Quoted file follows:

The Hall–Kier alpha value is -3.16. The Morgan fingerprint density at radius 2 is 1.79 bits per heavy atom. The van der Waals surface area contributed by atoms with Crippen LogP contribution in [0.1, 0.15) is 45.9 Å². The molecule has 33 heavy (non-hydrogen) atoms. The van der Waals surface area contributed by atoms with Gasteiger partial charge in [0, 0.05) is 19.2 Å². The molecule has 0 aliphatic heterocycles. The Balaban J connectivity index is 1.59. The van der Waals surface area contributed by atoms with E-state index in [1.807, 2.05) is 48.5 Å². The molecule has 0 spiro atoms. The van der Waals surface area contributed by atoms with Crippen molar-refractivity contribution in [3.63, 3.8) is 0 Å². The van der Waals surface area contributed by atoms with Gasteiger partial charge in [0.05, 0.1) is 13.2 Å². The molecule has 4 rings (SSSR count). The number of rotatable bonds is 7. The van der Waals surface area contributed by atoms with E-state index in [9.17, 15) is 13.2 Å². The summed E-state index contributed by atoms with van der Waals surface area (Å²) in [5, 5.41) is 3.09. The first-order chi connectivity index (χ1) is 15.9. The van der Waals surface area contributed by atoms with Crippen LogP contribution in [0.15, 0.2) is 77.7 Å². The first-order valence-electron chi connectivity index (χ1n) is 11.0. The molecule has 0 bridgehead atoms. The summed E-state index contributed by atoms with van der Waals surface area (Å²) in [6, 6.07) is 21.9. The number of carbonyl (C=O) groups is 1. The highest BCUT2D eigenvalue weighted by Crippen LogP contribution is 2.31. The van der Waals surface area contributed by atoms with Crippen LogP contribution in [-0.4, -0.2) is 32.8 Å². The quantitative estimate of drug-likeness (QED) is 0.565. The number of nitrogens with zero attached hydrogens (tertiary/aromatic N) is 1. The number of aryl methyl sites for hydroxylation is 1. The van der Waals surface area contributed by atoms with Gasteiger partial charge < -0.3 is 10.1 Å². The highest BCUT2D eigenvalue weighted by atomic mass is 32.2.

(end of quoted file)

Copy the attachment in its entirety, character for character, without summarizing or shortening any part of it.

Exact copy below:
The Hall–Kier alpha value is -3.16. The Morgan fingerprint density at radius 2 is 1.79 bits per heavy atom. The van der Waals surface area contributed by atoms with Crippen LogP contribution in [0.1, 0.15) is 45.9 Å². The molecule has 33 heavy (non-hydrogen) atoms. The van der Waals surface area contributed by atoms with Gasteiger partial charge in [0, 0.05) is 19.2 Å². The molecule has 0 aliphatic heterocycles. The Balaban J connectivity index is 1.59. The van der Waals surface area contributed by atoms with E-state index in [1.807, 2.05) is 48.5 Å². The molecule has 0 spiro atoms. The van der Waals surface area contributed by atoms with Crippen molar-refractivity contribution in [3.63, 3.8) is 0 Å². The van der Waals surface area contributed by atoms with Gasteiger partial charge in [0.05, 0.1) is 13.2 Å². The molecule has 4 rings (SSSR count). The number of rotatable bonds is 7. The van der Waals surface area contributed by atoms with E-state index in [9.17, 15) is 13.2 Å². The summed E-state index contributed by atoms with van der Waals surface area (Å²) in [5, 5.41) is 3.09. The first-order chi connectivity index (χ1) is 15.9. The van der Waals surface area contributed by atoms with Crippen LogP contribution in [0.15, 0.2) is 77.7 Å². The first-order valence-electron chi connectivity index (χ1n) is 11.0. The molecule has 0 bridgehead atoms. The summed E-state index contributed by atoms with van der Waals surface area (Å²) in [6, 6.07) is 21.9. The number of carbonyl (C=O) groups is 1. The highest BCUT2D eigenvalue weighted by Crippen LogP contribution is 2.31. The van der Waals surface area contributed by atoms with Crippen LogP contribution in [-0.4, -0.2) is 32.8 Å². The quantitative estimate of drug-likeness (QED) is 0.565. The number of nitrogens with zero attached hydrogens (tertiary/aromatic N) is 1. The number of aryl methyl sites for hydroxylation is 1. The van der Waals surface area contributed by atoms with Gasteiger partial charge < -0.3 is 10.1 Å². The highest BCUT2D eigenvalue weighted by atomic mass is 32.2.